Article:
Research -- with credentials?

Posted 12.14.11

SHAWVILLE, QUEBEC | "Privatize Hydro-Quebec" is a favourite idea of the Montreal Economic Institute. This think-tank argues that, to cut to the chase, hydro rates are too low in Quebec, but in corporate hands, the rates would go up and investors would earn more profit, making Quebec a more profitable place for investment.

Great logic, from this tank so generously funded by those very investors who want to save Quebec by charging us more.

Other think tanks have assured us the Vancouver Olympics would generate a profit and continue to stimulate the BC economy, that invading Afghanistan would easily pacify the country, or, at any rate, our military spending would stimulate somebody's economy. Ditto for Libya.

And now comes assurances that twenty million tax dollars from Prime Minister Harper will ease the job of the new corporate owners of Maple Leaf Gardens. And also that Canada "giving in" to climate change scientists in Durban, South Africa, last week would have doubled our energy bills.

Thanks to the Internet, as a journalist and editor, my e-mail reaches over 100 messages a day, and scattered through this barrage, every twenty e-mails or so, are one of these reports, opinion pieces, really, from the "tanks."

They seem about 90 percent slanted toward supporting corporate welfare -- like the Montreal Institute. For years I figured "think tank" meant "advertising agency for big business", but I was mistaken.

(It's embarrassing to admit that not only am I mistaken -- again! -- but my journalistic investigative skills have been so slight.)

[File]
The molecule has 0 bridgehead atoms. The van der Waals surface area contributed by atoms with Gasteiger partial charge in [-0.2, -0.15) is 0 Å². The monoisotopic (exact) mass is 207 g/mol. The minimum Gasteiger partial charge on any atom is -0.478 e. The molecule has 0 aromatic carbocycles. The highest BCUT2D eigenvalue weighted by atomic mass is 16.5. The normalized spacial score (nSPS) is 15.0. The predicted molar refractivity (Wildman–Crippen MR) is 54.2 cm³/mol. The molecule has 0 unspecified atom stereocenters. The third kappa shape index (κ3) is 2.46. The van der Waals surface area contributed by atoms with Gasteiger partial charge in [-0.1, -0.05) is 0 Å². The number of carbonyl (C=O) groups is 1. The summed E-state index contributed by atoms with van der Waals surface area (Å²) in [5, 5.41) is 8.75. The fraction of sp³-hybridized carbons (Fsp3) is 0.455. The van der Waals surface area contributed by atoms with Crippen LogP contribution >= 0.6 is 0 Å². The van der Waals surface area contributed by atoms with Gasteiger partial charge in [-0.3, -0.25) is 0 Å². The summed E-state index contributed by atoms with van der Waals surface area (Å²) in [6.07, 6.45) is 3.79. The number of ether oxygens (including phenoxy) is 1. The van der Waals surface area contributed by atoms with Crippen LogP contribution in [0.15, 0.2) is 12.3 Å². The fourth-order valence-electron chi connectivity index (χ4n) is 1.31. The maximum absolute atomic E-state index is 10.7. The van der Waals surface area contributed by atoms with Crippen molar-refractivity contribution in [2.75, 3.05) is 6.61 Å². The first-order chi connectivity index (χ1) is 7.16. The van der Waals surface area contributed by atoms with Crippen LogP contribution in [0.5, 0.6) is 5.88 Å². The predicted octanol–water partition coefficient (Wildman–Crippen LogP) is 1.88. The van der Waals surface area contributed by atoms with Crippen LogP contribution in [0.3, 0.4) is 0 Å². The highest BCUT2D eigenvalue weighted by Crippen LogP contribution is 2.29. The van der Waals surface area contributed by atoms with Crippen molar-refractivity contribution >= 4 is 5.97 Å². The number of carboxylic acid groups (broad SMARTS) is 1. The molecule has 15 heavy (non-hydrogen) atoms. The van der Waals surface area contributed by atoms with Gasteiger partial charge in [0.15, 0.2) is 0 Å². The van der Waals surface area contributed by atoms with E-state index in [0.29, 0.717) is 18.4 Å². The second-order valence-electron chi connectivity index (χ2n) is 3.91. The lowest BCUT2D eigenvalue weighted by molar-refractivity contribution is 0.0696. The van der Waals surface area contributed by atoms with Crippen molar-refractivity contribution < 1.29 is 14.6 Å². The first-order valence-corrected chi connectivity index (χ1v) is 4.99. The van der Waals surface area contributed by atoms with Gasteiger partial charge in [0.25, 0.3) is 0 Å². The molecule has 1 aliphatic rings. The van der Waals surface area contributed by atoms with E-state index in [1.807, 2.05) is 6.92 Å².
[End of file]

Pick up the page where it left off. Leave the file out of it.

For example, despite the 'tanks, blogs, and newsletters from the Tar Sands Industry, there is actually a level-headed think-tank that looks at the same issues, but without pre-arranged conclusions -- the Pembina Institute. Its reports fall across many parts of the political spectrum, with solid research and useful contacts.

Further investigation revealed more open-minded researchers. Not everyone considers the David Suzuki Foundation as objective, since they take environmental and climate issues with passion as well as science. But I would say, since they don't advocate radical and self-serving measures, like privatizing Hydro or the CBC, they are in this centrist category. But Suzuki may not be on everyone's good list.

However non-corporate research is almost invisible. The floodwaters of the Internet drown them out, and, without handsome corporate funding, they can't shout above the crowd or grab the media's crazily-short attention span.

Bay Street flag-bearers like The Fraser Institute serve a valuable role, feeding "facts" and "research" to the media. Even community newspapers receive a steady stream of their, in essence, propaganda. It's easy to confuse lobbyists with many of these institutes and foundations.

But we should be alert, and read their pronouncements carefully.

They have an aggressive agenda which includes privatizing big parts of our medical system, reducing public schools to favour private ones, cutting old-age pensions, and certainly to dismantle what protections there are of our food supply, meat grading, drinking water, clean air, and personal legal appeal mechanisms -- for starters. There's no grand conspiracy here, this is merely what it's like to live in a market economy where companies cut costs no matter what.

One of the best and most helpful research organizations is the Canadian Centre for Policy Alternatives, headquartered in Ottawa. The Centre produces an impressive flow of research articles and summaries, studies of other countries, investigative journalism, books, and articles. It's encouraging to see fresh and progressive sources of information still functioning.

If we don't want to be suffocated by today's rising darkness, we have to use them -- support and use them.

Copyright © 2011 Fred Ryan/Log Cabin Chronicles/12.11